A business risk contingent MCS design and review framework: a contingency-based framework or a contingency theory based framework?

Hunt, Chris, Bradshaw, John, and Bui, Binh (2007) A business risk contingent MCS design and review framework: a contingency-based framework or a contingency theory based framework? In: Papers from 1st European Risk Conference. pp. 1-58. From: 1st European Risk Conference, 6-7 September, 2007, Munster, Germany.

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Uncertainty is the core variable in any contingency theoretical framework (Chapman, 1997; Donaldson, 2001). Many reviews however have claimed that the accounting literature lacks a comprehensive framework for analysis of the relationship between uncertainty and MCS (Otley, 1980; Dent, 1990; Chapman, 1997; Langfield-Smith, 1997, Chenhall, 2003). Central to this study is the specification of uncertainty as it has been applied in contingency-based MCS research. This study argues that uncertainty, whilst well specified in terms of sources and types, it is under (not sufficiently) specified in terms of determining the degrees of uncertainty. This limitation is argued to impact on the explanatory and predictive capacity of an MCS based contingency theory (Schoonhoven, 1981). A theoretical framework is developed drawing insights from Otley (1999) and Kaufman (1992) that adopts a business risk view of uncertainty to explain or predict MCS fit/misfit with firm objectives, strategies and operational activities. It is postulated that the degree of change in business risk will signal and influence the level of required changes in MCS design and/or use and go toward addressing the under-specification of ‘degrees of uncertainty’. The level, extent and form of actual changes are dependent on firm capacity, defined as the available and accessible human and non-human resources, to realize the required changes. In doing so, along with considering the equilibrium/fit issues raised by Hartman and Moers (1999), the framework provides a potential basis for reviewing the apparent inconsistencies of past MCS research, and for positioning those studies argued to be narrow and/or of incomparable research design (Otley, 1981; Chapman, 1997). More importantly, a methodology for identifying external and internal drivers of uncertainty from a business risk perspective is presented. Additionally, through such identification a potentially proactive signalling mechanism for changes to MCS design and/or use is provided. The analytical findings of this paper will be of interest to managers, industry professionals, practitioners and academics alike.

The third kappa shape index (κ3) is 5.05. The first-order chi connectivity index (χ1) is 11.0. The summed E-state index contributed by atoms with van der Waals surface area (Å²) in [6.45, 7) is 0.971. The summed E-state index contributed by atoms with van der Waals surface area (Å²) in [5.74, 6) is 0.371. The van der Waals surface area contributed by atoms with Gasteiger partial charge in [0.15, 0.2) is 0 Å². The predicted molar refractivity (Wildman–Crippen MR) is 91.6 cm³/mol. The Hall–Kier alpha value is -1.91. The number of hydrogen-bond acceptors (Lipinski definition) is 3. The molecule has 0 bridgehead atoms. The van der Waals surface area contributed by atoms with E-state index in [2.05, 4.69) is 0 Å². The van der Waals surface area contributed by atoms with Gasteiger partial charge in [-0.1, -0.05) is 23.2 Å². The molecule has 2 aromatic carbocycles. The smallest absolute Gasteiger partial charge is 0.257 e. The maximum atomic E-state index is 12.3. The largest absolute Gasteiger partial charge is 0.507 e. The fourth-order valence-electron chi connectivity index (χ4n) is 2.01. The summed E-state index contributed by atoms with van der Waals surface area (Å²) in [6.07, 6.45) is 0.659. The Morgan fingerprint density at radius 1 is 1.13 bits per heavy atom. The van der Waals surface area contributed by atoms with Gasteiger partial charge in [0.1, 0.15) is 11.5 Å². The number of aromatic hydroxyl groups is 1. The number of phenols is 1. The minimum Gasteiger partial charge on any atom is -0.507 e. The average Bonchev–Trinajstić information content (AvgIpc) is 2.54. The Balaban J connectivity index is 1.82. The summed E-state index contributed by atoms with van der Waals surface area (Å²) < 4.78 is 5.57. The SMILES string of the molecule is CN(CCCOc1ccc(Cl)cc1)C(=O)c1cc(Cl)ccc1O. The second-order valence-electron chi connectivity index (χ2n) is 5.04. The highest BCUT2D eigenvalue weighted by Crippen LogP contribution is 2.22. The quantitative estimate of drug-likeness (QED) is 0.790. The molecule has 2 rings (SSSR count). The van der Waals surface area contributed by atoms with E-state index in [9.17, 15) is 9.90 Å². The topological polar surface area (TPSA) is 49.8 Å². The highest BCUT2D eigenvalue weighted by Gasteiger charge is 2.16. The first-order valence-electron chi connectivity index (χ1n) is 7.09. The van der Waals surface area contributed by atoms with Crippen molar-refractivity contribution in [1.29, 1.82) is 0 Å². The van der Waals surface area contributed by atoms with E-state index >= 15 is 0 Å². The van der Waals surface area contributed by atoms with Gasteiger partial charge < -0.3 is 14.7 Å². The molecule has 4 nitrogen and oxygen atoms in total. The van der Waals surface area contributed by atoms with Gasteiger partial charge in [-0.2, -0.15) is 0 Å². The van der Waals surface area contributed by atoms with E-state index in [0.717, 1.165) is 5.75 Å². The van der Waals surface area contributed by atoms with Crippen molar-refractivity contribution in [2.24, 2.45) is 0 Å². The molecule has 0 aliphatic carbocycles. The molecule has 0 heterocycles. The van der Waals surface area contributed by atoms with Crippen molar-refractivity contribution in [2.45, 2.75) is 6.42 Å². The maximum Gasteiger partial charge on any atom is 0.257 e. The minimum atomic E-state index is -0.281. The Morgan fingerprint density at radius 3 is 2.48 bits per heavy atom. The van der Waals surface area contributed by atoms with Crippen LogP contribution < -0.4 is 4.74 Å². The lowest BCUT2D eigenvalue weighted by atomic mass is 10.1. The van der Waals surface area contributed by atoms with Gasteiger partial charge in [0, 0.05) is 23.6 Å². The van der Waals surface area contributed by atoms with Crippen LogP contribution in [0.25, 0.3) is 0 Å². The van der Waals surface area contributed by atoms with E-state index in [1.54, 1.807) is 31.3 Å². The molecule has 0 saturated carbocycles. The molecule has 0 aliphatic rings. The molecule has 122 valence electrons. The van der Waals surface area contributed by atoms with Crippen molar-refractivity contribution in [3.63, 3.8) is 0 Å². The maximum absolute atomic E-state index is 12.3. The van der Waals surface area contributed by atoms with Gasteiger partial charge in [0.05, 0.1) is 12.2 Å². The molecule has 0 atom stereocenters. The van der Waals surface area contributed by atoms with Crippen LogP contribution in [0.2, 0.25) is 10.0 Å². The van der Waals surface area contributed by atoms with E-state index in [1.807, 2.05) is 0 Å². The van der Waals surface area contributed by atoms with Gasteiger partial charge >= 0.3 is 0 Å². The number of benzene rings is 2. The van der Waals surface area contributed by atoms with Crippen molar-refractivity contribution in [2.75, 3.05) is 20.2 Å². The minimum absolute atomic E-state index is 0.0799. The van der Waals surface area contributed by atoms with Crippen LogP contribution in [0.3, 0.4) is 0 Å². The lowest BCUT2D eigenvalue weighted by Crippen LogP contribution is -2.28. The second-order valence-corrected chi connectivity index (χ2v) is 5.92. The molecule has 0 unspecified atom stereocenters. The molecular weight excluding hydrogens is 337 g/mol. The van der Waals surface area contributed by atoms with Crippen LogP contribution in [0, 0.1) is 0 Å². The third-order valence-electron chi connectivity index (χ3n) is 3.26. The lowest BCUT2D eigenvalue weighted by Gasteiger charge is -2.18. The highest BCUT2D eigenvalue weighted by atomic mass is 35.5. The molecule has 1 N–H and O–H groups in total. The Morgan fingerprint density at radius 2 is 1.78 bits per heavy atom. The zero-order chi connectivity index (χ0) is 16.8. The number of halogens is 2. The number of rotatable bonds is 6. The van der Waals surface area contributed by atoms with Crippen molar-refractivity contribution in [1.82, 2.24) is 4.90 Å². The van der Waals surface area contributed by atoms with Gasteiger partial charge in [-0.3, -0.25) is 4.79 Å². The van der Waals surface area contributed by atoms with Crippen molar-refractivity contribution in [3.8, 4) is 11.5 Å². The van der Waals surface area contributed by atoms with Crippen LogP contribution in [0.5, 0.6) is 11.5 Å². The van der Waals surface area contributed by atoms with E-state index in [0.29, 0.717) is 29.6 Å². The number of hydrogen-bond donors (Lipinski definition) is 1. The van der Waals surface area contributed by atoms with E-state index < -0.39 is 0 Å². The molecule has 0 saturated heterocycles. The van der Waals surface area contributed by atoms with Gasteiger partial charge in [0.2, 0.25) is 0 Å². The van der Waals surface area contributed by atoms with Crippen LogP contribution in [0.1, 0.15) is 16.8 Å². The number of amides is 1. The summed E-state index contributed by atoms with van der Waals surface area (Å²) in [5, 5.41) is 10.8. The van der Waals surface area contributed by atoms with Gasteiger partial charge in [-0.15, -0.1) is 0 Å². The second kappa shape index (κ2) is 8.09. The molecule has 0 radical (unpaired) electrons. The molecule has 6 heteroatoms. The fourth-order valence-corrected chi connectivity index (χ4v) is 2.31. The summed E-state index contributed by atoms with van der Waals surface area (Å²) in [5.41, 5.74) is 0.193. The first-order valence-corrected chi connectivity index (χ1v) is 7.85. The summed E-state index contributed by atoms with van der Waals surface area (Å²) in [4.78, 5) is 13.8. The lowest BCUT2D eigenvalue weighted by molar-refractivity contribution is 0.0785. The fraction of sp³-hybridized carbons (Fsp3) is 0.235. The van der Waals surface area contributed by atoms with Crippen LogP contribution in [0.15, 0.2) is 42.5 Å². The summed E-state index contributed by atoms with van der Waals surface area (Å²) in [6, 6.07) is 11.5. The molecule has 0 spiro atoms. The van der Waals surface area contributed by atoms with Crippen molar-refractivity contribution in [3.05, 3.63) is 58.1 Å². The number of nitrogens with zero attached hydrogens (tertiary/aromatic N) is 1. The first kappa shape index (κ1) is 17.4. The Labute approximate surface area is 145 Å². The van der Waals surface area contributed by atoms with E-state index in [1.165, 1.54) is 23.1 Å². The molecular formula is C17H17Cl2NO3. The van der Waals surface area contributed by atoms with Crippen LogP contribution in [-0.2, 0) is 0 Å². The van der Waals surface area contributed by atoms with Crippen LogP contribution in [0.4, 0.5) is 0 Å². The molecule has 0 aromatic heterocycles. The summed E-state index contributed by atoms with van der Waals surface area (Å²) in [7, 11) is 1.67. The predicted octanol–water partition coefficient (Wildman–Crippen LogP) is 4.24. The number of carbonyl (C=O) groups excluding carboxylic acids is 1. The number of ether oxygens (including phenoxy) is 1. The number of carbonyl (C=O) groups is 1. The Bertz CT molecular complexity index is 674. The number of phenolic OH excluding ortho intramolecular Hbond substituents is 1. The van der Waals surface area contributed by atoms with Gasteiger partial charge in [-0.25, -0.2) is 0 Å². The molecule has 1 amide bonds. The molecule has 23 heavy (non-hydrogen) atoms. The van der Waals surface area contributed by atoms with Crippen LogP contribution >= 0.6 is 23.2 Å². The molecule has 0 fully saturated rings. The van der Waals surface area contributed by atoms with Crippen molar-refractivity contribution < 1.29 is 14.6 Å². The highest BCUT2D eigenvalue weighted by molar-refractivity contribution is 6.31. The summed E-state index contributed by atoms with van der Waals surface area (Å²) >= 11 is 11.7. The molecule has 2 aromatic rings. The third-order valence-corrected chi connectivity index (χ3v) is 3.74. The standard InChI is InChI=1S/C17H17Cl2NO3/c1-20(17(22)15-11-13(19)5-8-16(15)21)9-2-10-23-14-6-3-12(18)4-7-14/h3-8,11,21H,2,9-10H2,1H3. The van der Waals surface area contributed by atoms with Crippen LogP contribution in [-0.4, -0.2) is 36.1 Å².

Item ID: 10330
Item Type: Conference Item (Research - E1)
Keywords: contingency; theoretical framework; MCS; business risk; uncertainty; resource constraints
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Date Deposited: 27 Jun 2010 23:50
FoR Codes: 15 COMMERCE, MANAGEMENT, TOURISM AND SERVICES > 1501 Accounting, Auditing and Accountability > 150105 Management Accounting @ 100%
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